As you demonstrate, but don’t overtly discuss, the big problems for downtown coffee shops are in the bluest of downtowns. Downtown Phoenix is booming. Same for a lot of cities outside the Deep State prison cities.

Who wants to drink coffee or work in an environment that’s potentially dangerous, deserted because of ridiculous government policy, or filled with the homeless or “activists” cosplaying their way through whatever mental health crisis they are in the middle of? Most productive people don’t look at getting their morning coffee as a paramilitary exercise.

Hatred and political manifestos with my Americano ☕️ ? I’ll pass.

Bernie Sanders, the faux Vermonter, faux Socialist millionaire grifter who never did an honest day’s work in his life, who let the Clinton campaign buy him off in 2016, giving Howard Schulz’s a hard time about being rich is well, rich.

Good to see you writing here again

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Aug 19, 2023Liked by Max Meyer

Another interlude of truth and sanity and America -- enjoyed, ironically, over a cup of coffee.....

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Thanks Rob, I appreciate it!

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Aug 20, 2023Liked by Max Meyer

Max, I love you!!! Im a coffeeshop fan myself for the sense of community it provides me. This is a beautiful essay. Thank you. ❤️☕️

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Small communities. Genuine people. Sanity. I’m from there, too - Muscatine. Thanks for your work!

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Great piece, love the positive turn at the end.

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Coffee stations are gas stations for people - some are nice, some are rundown, all are essential.

> The Todds hope to be able to keep their pork and coffee business running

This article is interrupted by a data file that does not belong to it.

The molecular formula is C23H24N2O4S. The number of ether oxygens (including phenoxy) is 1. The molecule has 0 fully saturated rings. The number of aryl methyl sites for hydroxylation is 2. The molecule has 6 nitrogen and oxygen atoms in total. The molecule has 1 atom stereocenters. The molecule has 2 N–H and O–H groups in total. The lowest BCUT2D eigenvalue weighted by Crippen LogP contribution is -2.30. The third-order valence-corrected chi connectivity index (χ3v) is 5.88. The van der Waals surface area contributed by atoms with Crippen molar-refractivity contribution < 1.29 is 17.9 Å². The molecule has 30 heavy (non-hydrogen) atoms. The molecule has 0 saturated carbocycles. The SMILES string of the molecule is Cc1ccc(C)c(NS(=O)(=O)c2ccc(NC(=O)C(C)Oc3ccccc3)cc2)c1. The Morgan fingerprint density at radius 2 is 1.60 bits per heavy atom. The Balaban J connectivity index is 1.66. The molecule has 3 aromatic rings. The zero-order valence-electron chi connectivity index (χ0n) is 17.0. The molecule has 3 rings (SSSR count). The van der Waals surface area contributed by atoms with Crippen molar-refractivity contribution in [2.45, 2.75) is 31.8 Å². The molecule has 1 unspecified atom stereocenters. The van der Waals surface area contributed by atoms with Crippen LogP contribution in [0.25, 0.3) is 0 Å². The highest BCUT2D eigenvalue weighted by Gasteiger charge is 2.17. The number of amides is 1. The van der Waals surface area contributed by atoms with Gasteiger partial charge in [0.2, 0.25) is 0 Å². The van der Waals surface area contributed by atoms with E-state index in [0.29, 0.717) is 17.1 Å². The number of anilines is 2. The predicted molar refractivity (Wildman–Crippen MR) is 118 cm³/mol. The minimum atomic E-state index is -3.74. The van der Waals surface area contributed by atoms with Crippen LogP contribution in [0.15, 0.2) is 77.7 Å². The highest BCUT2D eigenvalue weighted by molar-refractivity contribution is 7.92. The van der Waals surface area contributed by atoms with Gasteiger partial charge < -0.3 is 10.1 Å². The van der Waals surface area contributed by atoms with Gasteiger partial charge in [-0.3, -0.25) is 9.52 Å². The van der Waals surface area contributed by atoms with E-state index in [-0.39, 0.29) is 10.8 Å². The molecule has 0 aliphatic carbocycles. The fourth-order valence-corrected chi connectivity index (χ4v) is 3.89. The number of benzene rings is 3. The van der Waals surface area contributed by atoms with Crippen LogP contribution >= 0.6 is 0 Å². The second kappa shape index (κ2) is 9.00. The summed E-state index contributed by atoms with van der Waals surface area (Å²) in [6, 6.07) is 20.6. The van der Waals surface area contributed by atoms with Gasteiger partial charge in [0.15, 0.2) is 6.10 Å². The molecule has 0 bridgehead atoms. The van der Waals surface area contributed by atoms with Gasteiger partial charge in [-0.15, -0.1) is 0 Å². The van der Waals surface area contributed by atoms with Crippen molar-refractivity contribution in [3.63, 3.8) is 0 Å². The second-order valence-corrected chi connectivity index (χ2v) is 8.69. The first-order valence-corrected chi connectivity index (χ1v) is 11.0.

I read that, and, for a brief, excruciatingly cursed moment, imagined some kind of pork broth coffee served in a cup, or pork ramen with coffee grounds sprinkled on top for flavor, like some sort of evil bonito flakes.

You're welcome.

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I prefer breweries.

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Great read. I'm thankful coffee shops seem to be thriving here (Chattanooga, TN).

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Just read your article on the FP.

My name is Ryan Tanner and I’m a 21 year old rising junior at Vanderbilt. My email is ryantanner102@icloud.com

I’d love to chat with you about how you were able to transition to farm life. I’m looking to do the same myself and would love to hear your wisdom about the process.



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In South Korea, where I live, Starbucks is doing very well. Korea has the second-highest per capita number of Starbucks in the world (after Canada). If you were to count only Seoul, it would be the highest. In Chungju, the small-ish city where I live, there is no fewer than five Starbucks, and they are always busy. (In Korea, the Starbucks chain is a joint venture of Starbucks and retail conglomerate Shinsegae.) Aside from Starbucks, there are six other major chains and about a million independent stores. The reason for all this? They sell good coffee, decent food and likeable space. That's it. No politics, no wokeness, no arguments. Also, the prices are a bit better in the US (much better out of Seoul, and there is no tipping in Korea). So if you are going crazy from uber-wokeness but want trouble-free coffee, you might consider moving to SK.

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